- OpenVPN Data Channel Offload (DCO)
- OpenVPN Configuration Options
- OpenVPN Firewall Rules
- OpenVPN clients and Internet Access
- Assigning OpenVPN Interfaces
- OpenVPN and Multi-WAN
- OpenVPN and High Availability
- Sharing a Port with OpenVPN and a Web Server
- Controlling Client Parameters via RADIUS
- OpenVPN Adapter Address ICMP Behavior
Authenticating OpenVPN Users with RADIUS via Active Directory
Routing Internet Traffic Through A Site-To-Site OpenVPN Tunnel
OpenVPN is an open source VPN solution which can provide access to remote access clients and enable site-to-site connectivity. OpenVPN supports clients on a wide range of operating systems including all the BSDs, Linux, Android, macOS, iOS, Solaris, Windows, and even some VoIP handsets.
Every OpenVPN connection consists of a server and a client, for both remote access and site-to-site deployments. In the case of site-to-site VPNs, one firewall acts as the server and the other as the client. In most cases it does not matter which firewall acts in a particular role. Typically the location of the primary firewall will provide server connectivity for all remote locations, whose firewalls are configured as clients. This is functionally equivalent to the opposite configuration the primary location configured as a client connecting to servers running on the firewalls at the remote locations. In practice, the servers are nearly always run on a central location.
OpenVPN supports several types of authentication methods:
- X.509 (also known as TLS, SSL, or PKI)
Utilizes a certificate structure (CA, certificates, and keys). This offers strong security as it cannot be guessed or brute forced.
- User authentication
Clients authenticate using credentials such as a username and password which are checked against a local user database, LDAP, or RADIUS server.
Some authentication sources also support multi-factor authentication via mechanisms such as mOTP.
- X.509 and User authentication together
The most secure combination, combining multiple factors of authentication that the user has (e.g. certificates, keys) with something they know (credentials).
- Shared key
Client and server share a single shared key known to both parties.
Shared key mode has been deprecated by OpenVPN as it is no longer considered sufficiently secure for modern requirements.
Shared key mode will be removed from future versions of OpenVPN. Users should not create any new shared key tunnels and should immediately convert any existing shared key tunnels to SSL/TLS mode.
When an SSL/TLS instance is configured with a
/30 tunnel network it
behaves in a similar manner to shared key mode. The primary difference is the
need to create and distribute the certificate structure to peers. See
OpenVPN Site-to-Site Configuration Example with SSL/TLS for information on configuring OpenVPN in
While OpenVPN utlizes TLS it is not a “clientless” SSL VPN in the sense that commercial firewall vendors commonly state. The OpenVPN client must be installed on all client devices and it is not browser-based. In reality no VPN solution is truly “clientless”, and this terminology is nothing more than a marketing ploy. For more in depth discussion on SSL VPNs, this post from Matthew Grooms, an IPsec tools and former pfSense® software developer, in the mailing list archives provides some excellent information.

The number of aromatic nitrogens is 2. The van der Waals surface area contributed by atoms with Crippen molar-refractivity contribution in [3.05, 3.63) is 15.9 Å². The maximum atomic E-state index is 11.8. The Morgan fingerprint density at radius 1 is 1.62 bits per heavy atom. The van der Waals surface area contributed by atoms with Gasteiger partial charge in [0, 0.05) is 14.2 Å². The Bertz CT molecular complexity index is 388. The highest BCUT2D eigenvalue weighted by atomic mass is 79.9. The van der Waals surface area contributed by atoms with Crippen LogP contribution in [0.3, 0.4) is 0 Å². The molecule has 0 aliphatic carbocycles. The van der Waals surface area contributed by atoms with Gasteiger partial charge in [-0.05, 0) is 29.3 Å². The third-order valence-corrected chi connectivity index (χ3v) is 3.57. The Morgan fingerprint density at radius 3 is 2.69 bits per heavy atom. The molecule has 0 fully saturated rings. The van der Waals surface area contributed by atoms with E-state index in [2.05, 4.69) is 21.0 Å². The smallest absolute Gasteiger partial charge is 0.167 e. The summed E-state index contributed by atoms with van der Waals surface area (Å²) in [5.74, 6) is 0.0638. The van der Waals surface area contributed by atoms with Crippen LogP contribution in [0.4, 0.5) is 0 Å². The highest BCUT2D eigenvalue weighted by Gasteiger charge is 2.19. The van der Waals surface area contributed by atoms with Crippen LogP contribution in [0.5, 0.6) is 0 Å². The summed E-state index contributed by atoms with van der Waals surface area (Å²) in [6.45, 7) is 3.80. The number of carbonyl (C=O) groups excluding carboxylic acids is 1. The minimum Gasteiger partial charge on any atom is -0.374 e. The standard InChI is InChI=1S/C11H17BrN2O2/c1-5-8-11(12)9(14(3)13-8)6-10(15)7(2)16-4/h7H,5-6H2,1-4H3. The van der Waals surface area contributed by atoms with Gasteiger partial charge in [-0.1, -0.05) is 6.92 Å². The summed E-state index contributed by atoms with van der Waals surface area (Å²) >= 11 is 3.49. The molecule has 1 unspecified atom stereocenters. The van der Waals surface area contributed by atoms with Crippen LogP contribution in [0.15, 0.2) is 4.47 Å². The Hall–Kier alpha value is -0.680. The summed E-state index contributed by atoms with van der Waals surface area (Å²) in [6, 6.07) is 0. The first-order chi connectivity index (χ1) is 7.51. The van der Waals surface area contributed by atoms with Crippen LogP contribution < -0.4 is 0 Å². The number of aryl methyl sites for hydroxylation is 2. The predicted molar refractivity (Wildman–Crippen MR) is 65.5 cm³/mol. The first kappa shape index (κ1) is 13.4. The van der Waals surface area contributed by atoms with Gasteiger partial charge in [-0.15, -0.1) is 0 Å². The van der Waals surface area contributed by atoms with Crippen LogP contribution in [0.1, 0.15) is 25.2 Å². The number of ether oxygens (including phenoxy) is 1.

For general discussion of the various types of VPNs available in pfSense software and their pros and cons, see Virtual Private Networks.
Hangouts Archive to view the September 2014 Hangout on Advanced OpenVPN Concepts and the September 2015 Hangout on Remote Access VPNs
OpenVPN and Certificates¶
The best practice is to use certificates for remote access and site-to-site VPNs because it allows access to be revoked for individual clients or sites. Ideally, certificates should be unique per device or at least per user.
If a client machine is compromised, stolen, or lost, or otherwise needs revoked, a shared certificate would have to be re-issued to all clients. If a client with an individual certificate is compromised, or access needs to be revoked for any other reason, simply revoke that certificate. No other clients are affected.
The pfSense software GUI includes a certificate management interface that is fully integrated with OpenVPN. Certificate authorities (CAs) and server certificates are managed in the Certificate Manager in the web interface, located at System > Cert Manager. User certificates are also managed in the web interface, as a part of the built-in user manager found at System > User Manager. Certificates may be generated for any user account created locally on the firewall except for the default admin account.
For further information on creating a certificate authority, certificates, and certificate revocation lists, see Certificate Management.